Musky America Magazine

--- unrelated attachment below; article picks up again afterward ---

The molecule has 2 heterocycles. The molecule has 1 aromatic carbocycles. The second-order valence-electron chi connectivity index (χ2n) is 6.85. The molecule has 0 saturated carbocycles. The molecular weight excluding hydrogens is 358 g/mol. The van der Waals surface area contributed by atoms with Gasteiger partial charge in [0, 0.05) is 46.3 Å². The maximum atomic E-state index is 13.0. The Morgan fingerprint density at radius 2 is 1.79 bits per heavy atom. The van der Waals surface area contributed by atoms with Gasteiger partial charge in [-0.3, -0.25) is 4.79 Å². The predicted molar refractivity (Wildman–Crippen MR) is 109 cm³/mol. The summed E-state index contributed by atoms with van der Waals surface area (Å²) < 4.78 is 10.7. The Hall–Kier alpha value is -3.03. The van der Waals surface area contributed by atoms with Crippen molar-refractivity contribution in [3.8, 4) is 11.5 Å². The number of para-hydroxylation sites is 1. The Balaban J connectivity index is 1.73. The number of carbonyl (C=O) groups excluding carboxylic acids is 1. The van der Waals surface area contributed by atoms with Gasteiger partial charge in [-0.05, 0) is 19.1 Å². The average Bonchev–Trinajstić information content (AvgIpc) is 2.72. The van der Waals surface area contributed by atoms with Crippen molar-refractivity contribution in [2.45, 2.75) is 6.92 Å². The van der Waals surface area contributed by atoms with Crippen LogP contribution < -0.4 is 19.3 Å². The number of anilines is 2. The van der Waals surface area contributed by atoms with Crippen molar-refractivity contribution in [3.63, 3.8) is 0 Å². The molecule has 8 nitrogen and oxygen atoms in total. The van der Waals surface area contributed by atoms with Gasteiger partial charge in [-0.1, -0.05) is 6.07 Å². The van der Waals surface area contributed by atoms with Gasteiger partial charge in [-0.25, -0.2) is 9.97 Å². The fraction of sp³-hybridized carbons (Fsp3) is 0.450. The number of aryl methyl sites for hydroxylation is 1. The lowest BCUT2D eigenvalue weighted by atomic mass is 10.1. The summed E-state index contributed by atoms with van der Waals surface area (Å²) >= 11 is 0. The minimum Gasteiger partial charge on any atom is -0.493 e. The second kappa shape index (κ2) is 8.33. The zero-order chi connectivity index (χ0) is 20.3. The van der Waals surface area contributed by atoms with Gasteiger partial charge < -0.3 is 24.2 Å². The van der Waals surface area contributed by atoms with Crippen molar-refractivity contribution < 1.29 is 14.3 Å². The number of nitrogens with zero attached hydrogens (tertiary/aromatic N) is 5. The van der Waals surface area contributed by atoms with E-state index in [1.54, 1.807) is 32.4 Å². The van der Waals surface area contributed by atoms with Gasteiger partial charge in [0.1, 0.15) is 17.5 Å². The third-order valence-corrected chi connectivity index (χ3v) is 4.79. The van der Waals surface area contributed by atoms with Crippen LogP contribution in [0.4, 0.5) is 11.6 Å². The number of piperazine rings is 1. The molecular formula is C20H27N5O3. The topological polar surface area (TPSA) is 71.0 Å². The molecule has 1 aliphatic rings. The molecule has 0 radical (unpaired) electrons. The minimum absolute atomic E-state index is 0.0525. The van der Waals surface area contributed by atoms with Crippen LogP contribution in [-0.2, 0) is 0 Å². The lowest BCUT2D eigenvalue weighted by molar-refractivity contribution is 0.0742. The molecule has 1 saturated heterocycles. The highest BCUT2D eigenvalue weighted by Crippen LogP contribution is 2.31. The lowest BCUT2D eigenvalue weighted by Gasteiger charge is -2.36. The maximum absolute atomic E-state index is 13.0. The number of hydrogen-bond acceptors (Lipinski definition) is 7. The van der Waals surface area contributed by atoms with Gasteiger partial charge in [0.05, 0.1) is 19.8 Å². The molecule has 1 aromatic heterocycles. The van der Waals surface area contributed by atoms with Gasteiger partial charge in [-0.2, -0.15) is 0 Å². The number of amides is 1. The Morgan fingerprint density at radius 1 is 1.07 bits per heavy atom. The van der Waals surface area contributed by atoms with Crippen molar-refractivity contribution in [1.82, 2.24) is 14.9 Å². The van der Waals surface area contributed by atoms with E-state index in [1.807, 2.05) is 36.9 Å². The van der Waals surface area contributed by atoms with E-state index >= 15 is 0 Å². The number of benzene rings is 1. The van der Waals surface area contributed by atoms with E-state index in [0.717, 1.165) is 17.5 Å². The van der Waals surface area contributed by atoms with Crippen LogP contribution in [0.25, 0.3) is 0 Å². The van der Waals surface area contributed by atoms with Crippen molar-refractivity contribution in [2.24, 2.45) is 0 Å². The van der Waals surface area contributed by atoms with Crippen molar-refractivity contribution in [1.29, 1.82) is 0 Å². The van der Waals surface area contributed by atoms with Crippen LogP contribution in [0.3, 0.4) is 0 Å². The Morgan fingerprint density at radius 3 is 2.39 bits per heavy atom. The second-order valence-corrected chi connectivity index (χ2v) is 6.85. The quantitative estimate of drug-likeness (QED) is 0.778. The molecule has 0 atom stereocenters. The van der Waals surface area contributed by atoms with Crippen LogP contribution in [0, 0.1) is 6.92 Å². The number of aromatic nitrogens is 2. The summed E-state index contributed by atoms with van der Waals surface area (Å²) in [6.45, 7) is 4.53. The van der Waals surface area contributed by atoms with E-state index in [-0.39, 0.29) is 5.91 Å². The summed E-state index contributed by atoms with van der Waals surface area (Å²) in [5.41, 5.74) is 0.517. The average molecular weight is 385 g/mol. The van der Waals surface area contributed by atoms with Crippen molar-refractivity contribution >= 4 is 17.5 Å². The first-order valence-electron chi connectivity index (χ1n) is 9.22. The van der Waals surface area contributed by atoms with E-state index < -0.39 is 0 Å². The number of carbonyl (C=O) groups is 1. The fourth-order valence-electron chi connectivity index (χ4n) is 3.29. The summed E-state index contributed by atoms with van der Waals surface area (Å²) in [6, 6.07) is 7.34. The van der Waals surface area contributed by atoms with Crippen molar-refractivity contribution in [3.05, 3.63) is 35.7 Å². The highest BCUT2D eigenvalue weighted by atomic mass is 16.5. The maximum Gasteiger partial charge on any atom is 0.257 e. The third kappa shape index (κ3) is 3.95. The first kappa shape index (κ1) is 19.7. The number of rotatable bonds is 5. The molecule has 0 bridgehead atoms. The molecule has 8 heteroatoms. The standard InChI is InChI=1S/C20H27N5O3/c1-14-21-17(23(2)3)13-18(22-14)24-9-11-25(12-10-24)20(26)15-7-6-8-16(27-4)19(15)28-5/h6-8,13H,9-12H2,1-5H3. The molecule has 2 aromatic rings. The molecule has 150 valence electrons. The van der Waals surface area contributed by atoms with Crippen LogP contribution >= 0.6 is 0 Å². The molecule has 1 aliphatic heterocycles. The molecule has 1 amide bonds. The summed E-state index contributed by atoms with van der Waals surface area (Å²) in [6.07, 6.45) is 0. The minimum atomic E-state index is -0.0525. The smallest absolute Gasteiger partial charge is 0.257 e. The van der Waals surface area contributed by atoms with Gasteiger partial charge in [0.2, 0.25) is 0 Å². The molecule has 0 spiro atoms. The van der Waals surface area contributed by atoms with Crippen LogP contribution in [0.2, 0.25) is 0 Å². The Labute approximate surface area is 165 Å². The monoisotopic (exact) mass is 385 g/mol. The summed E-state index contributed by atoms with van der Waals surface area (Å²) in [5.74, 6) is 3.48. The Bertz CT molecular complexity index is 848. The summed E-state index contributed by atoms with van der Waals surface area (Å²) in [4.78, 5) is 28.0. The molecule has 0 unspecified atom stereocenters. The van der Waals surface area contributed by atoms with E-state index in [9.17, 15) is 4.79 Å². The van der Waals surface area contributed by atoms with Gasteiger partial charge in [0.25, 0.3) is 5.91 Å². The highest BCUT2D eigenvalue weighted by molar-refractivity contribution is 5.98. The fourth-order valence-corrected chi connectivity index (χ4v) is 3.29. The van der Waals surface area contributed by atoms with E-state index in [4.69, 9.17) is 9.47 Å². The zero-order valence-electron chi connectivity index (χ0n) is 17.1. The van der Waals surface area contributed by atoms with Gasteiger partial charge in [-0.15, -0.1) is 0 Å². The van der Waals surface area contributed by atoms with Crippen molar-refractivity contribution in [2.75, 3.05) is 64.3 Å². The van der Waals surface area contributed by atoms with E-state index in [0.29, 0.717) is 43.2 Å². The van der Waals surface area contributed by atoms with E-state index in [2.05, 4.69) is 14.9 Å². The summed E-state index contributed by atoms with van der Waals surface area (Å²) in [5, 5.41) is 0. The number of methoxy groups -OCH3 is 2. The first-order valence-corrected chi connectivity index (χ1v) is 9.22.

By now, some of you may be thinking, here we go again, another night fishing article. Yes it is, but this time covering dark-water flowages and learning to recognize windows of opportunity for big fish after dark. While in recent years much has been written on night fishing, there are many anglers who believe dark water flowages just do not produce well after dark. This is just not the case! Many of the same effects that high boat traffic and fishing pressure have on clear water lakes also occur on stained water flowages. It's just that as the water clarity decreases, you have to fish a little differently to consistently score on Musky. When it comes to night fishing stained water, I believe choosing your spots, lure selection and how you work that spot becomes even more important. SOUND IS IMPORTANT Musky are sight feeders and on clear water, where visibility is high, they still rely heavily on sight to hunt down and strike prey. However, as water clarity decreases, even during the daylight, sound becomes increasingly more important for Musky to be able to locate prey. How does this affect night fishing? Simply put, a Musky can't strike your lure if he can’t find it or can't respond to it. Here are a few things that can help you be assured of putting your bait in front of more Musky on dark water after dark. First, start by choosing your night spots carefully and then trying to narrow them down to a small area where you have higher odds of contacting fish. While many of the same areas you fish during daytime hours will be good after dark, I feel that the Musky hold tighter to specific spots on structure and move less. Typically, on many flowages, some of the best, and often popular, Musky spots are located adjacent to deep water in the original river channels and lake basins. Along with these popular spots, don't overlook small "knobber" spots either. While you will find many bars, points and shorelines adjacent to this deep water that produce fish, some of the best big fish spots will often be near large, open areas of deep water. Once you find some of these potential big fish spots look for small points, fingers, or troughs on that spot protruding into deep water. If these have cover like small patches of Musky cabbage or stumps, they can be good both day and night. On larger weed beds, points and inside turns in the weeds are the key areas. Just try to narrow your spots down to as small of an area as possible.

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